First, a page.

Six months after the introduction of medication aides, error rates were as follows: RN (2.75%), LPN (7.25%) and medication aides (6.06%) with a mean error rate of 6.6%” Randolph & Scott-Calwiezell (2010) as cited in Budden (2011). While errors remain, the objective of reducing inaccuracies among primary nursing staff was achieved by
Fisher Week Three Response to McConnelly Yvonne, your post was extremely intriguing to me as a community health department is not an environment I have had the privilege of experiencing. Interestingly, the utilization of computerized order entry does not prevent the prescriber from ordering an incorrect medication dose or the wrong drug (Lapane, Waring, Dube’, & Schneider, 2011). Do the facility employ process to assure nurses are checking the medication in order to avoid the administration of an incorrect drug or dosage? Distractions have been linked to medication errors, consequently, and the ability to care for a solitary patient at one time clearly minimizes the distractions and interruptions that a nurse may experience during medication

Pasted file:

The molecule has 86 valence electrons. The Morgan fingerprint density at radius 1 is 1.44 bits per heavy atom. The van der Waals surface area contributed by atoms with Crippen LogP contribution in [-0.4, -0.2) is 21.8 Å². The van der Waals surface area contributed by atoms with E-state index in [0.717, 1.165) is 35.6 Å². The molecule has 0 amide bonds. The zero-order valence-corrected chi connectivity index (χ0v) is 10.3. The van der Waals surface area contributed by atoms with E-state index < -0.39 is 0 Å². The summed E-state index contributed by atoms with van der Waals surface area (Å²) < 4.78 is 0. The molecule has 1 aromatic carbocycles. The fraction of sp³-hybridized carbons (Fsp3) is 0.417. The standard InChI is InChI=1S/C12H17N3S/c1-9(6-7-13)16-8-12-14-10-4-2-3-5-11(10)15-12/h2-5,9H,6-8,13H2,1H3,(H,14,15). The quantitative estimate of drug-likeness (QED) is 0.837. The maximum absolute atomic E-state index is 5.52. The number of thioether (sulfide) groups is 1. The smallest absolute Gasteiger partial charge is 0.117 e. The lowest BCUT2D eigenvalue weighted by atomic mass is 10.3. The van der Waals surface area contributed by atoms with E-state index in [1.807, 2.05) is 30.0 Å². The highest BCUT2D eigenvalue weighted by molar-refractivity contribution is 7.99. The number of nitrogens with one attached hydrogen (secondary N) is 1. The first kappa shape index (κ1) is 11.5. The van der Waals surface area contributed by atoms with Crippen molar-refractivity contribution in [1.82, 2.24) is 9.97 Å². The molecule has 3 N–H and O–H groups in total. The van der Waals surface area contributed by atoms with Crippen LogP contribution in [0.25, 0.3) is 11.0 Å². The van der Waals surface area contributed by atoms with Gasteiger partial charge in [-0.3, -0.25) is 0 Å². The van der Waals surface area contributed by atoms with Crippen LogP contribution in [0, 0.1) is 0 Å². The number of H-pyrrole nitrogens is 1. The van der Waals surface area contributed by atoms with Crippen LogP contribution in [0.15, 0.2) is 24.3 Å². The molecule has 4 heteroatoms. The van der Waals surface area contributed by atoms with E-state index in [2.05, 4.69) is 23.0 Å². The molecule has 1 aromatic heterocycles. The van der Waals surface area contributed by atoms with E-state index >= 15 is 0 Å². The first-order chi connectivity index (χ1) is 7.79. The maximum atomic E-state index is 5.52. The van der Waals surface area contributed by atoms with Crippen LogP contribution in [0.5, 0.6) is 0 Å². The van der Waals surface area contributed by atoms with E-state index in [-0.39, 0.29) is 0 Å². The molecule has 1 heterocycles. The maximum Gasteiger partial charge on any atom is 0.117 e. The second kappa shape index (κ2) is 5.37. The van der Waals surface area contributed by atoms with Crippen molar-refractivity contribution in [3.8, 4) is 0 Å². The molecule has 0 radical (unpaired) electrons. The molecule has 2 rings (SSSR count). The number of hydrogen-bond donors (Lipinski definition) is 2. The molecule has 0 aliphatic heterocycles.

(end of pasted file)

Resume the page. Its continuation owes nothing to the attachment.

Medication errors are defined as faults in drug prescribing, transcribing, dispensing, monitoring, ordering, and/or administration. These errors have significant potential for injuring or even killing a patient. Discussed below is an article that highlights the dangers of inaccurate drug administration.
Strategies are methods or plans that solves a problem; strategies are essential to resolve issues to be able to prevent them from happening again and it helps to do a better job. Computerized physician’s order, electronic medication administration record with a barcode and reviewing the practice standards from CNO such as medication and documentation are the suggested strategies to inhibit the incidents and the breached ethical values from occurring again. Moreover, using information technology is the first strategy to impede medication error in the long-term care facility where an ethical value such as commitment to client was breached.
Reporting medication errors is beneficial to improve the learning process for nurses. The factors of workload, ineffective communication, and distraction all contribute to medication errors (Sears et al., 2013). Nurses often excuse the behavior of colleagues when a medication error occurs, or nurses will pass the buck to a senior nurse to report the medication error (Haw, Stubbs and Dickens, 2014). Implementing a no blame policy for reporting medication errors, and providing nurses with the knowledge and training to report medication errors will result in an increase of medication errors reported. References Haw, C., Stubbs, J. and Dickens, G. (2014).